Sex, Drugs and Pornography: The Invasive Process of VP Vetting

When asked by ABC News why this vetting process was important, Graham explained, "If they don't ask these personal questions, somebody else will just." He continues to compare the vetting process to a court case, "It is just like in a trial where you always want to know about any bad information regarding a witness. This information is important not only to address questions that come up in the nomination process but also when trying to determine whether or not you want that person as a nominee at all."

In 2008, Palin faced 70 brutal questions intended to get a sneak peek inside the life of the potential VP.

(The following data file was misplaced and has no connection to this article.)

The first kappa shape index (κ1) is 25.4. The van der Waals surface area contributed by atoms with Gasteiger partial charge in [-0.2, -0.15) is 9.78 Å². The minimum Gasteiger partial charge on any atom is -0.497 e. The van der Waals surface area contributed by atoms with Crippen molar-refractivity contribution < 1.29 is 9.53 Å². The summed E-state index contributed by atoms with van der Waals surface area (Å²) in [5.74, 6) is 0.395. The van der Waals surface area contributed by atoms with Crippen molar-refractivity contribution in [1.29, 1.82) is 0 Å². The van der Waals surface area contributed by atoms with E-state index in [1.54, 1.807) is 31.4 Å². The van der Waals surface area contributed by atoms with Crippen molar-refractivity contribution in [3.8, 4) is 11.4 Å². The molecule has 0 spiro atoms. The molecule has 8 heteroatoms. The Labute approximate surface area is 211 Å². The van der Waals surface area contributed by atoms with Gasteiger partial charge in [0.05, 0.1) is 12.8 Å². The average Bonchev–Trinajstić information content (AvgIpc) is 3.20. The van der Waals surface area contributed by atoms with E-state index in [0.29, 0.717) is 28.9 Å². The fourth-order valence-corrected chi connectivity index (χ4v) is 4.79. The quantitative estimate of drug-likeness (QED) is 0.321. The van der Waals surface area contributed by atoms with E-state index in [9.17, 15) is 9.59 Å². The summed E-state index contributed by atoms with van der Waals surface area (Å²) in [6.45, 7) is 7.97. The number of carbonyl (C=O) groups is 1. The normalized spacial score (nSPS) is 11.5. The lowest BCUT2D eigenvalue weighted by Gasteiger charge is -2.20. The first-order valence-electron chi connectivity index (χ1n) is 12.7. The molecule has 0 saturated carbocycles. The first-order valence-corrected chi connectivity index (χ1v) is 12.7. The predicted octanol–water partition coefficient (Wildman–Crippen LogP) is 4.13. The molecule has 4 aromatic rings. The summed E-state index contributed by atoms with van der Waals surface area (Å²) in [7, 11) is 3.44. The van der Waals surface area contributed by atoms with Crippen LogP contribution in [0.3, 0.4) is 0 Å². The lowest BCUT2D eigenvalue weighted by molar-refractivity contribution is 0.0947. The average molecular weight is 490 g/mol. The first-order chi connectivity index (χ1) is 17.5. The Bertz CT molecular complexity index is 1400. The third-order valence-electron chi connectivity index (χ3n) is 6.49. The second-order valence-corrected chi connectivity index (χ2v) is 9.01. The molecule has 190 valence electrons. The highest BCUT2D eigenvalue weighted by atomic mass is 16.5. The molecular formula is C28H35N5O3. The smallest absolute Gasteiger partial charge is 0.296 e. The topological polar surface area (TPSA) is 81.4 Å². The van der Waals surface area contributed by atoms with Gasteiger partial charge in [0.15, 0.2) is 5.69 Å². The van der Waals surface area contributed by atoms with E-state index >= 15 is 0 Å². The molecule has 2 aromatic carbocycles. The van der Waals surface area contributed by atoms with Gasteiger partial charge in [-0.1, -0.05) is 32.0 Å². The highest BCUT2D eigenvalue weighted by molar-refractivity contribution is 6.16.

"We asked about infidelity, sexual harassment, discrimination, plagiarism, alcohol or drug addiction, delinquent taxes, credit history and use of government positions or resources for personal benefit. Nothing was off-limits," vetter A.B. Culvahouse wrote recently in a Wall Street Journal opinion piece.

"Yet, as in all campaigns, if we had allowed good manners to intervene, anything we missed surely would have been dredged up by someone else."

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